Johnny Tapia Documentary
His life was nothing if not cinematic.
There had been talk about über-producer Jerry Bruckheimer turning Johnny Tapia’s wild and crazy life into a biopic. Johnny’s story, with its disturbing lows and exhilarating highs, in many ways seemed ready-made for Hollywood. It had a distinctive narrative arc, and until his death a year ago at the age of 45, which was shocking and not surprising at the same time, his tale was one of redemption, thanks to boxing and love of a good woman.
That project, however promising it might have been, may have been shelved in light of what transpired. There’s no business like show business and a handshake isn’t worth the paper it’s not written on. So it’s fair to assume that motion picture is on ice, perhaps for all time, because the Dream Factory loves happy endings.
But fear not.
50 Cent, who has proven himself to be a jack of all trades, has joined forces with another jack of all trades, Lou DiBella, to co-produce a documentary called “Tapia,” which will have its world premiere at the Los Angeles Film Festival on June 15.
Those of us in boxing know Tapia’s story like we know the back of our hand. But those of us in boxing are outnumbered by those not in boxing, and we can assume the film is as much for them as it is for posterity.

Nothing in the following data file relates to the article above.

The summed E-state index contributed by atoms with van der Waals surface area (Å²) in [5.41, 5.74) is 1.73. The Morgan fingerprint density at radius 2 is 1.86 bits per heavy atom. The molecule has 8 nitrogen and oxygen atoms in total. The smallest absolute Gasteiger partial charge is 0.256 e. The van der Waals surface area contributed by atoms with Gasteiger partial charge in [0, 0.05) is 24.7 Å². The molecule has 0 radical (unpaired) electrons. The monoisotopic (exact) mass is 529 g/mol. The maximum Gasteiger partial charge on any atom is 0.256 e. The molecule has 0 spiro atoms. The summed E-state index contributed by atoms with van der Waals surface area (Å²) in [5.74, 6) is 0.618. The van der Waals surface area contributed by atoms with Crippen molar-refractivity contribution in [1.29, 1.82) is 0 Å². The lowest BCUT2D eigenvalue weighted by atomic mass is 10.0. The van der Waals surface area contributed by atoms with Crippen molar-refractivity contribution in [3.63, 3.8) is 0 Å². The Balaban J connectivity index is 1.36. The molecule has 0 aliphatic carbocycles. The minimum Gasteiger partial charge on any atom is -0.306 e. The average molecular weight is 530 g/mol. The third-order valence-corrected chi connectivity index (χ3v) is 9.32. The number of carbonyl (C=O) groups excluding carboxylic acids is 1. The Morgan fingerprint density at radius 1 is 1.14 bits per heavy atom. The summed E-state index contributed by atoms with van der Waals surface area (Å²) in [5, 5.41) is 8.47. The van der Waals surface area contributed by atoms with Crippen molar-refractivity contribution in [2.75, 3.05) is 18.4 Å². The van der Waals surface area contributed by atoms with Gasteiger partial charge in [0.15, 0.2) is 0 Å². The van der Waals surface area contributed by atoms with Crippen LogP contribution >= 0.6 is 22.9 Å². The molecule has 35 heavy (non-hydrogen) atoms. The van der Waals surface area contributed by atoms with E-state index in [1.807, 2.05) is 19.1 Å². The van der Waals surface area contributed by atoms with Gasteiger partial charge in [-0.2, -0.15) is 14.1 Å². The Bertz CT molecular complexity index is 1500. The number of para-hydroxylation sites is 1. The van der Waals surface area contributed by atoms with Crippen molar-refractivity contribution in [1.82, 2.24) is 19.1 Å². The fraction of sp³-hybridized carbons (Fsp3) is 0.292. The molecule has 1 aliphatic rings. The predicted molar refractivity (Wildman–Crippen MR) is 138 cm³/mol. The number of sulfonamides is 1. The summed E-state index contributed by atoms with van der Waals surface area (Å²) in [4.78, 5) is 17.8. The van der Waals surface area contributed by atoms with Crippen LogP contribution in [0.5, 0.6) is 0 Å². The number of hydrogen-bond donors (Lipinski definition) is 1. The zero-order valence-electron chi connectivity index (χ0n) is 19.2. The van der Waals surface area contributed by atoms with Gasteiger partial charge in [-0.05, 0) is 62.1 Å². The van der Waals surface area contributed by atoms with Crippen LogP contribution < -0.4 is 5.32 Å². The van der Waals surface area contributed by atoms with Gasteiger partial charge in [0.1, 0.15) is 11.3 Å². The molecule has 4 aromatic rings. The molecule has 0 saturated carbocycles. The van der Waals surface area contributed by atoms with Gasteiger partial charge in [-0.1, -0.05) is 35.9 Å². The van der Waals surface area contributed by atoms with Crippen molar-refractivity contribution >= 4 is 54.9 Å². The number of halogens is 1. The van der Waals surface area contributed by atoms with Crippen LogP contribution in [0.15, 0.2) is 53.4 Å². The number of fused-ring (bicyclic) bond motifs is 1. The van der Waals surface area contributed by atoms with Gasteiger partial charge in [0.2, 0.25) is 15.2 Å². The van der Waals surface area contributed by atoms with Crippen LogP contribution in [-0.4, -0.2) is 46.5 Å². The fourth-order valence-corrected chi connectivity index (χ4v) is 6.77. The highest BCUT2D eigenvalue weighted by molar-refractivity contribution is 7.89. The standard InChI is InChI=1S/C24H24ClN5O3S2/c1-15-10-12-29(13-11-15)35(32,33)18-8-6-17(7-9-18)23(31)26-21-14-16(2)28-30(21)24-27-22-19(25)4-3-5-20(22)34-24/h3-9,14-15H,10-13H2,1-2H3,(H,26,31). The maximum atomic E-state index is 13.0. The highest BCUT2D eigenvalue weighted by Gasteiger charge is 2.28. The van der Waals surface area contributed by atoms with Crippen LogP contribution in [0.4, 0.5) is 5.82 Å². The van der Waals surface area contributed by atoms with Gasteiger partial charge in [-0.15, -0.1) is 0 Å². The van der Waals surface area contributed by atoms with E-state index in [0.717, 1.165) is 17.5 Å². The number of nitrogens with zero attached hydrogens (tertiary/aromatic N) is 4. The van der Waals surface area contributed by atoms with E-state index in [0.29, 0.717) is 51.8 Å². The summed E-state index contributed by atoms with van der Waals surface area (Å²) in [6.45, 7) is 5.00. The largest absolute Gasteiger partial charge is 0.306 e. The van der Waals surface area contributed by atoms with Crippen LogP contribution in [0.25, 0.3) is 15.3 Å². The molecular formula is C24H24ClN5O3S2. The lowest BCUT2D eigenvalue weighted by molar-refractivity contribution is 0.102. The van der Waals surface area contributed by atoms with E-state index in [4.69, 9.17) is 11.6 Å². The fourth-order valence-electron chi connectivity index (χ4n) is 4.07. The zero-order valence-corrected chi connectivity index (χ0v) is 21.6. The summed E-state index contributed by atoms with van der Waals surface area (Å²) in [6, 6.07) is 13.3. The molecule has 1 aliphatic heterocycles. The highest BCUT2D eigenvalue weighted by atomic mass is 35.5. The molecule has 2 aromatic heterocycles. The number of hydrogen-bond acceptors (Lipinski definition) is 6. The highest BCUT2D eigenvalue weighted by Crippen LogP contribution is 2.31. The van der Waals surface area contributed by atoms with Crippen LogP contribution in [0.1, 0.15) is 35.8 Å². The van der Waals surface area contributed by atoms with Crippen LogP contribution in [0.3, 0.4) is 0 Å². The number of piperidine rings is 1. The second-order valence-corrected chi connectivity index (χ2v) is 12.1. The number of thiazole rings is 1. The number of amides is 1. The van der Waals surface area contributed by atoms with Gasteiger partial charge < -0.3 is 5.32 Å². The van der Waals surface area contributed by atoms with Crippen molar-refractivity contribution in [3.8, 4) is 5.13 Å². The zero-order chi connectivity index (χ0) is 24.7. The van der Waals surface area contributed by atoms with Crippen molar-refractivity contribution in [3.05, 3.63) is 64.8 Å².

50’s Cheetah Vision Films and DiBella’s BK Blu Productions will examine Tapia’s life, including the kidnapping, rape and murder of his mother, his amazing achievements in the ring, the drugs and arrests, followed by more drugs and more arrests, and the many times he was declared legally dead before miraculously returning to life, until the miracles were no more.
Among those interviewed in the documentary are Mike Tyson, Freddie Roach, and Johnny’s widow Teresa.
“I was drawn to the intensity of this project,” said 50 Cent. “His story resonated with me because like Tapia, I too lost my mother to violence and grew up with limited means. It’s a heartfelt story and it was important for me to get involved with bringing this to a broader audience.”
Tapia’s story is lurid. It is also touchingly human. Frailty is part of existence. So is the urge to forge ahead. Johnny Tapia, as beloved as he was bedeviled, had it all…and then some.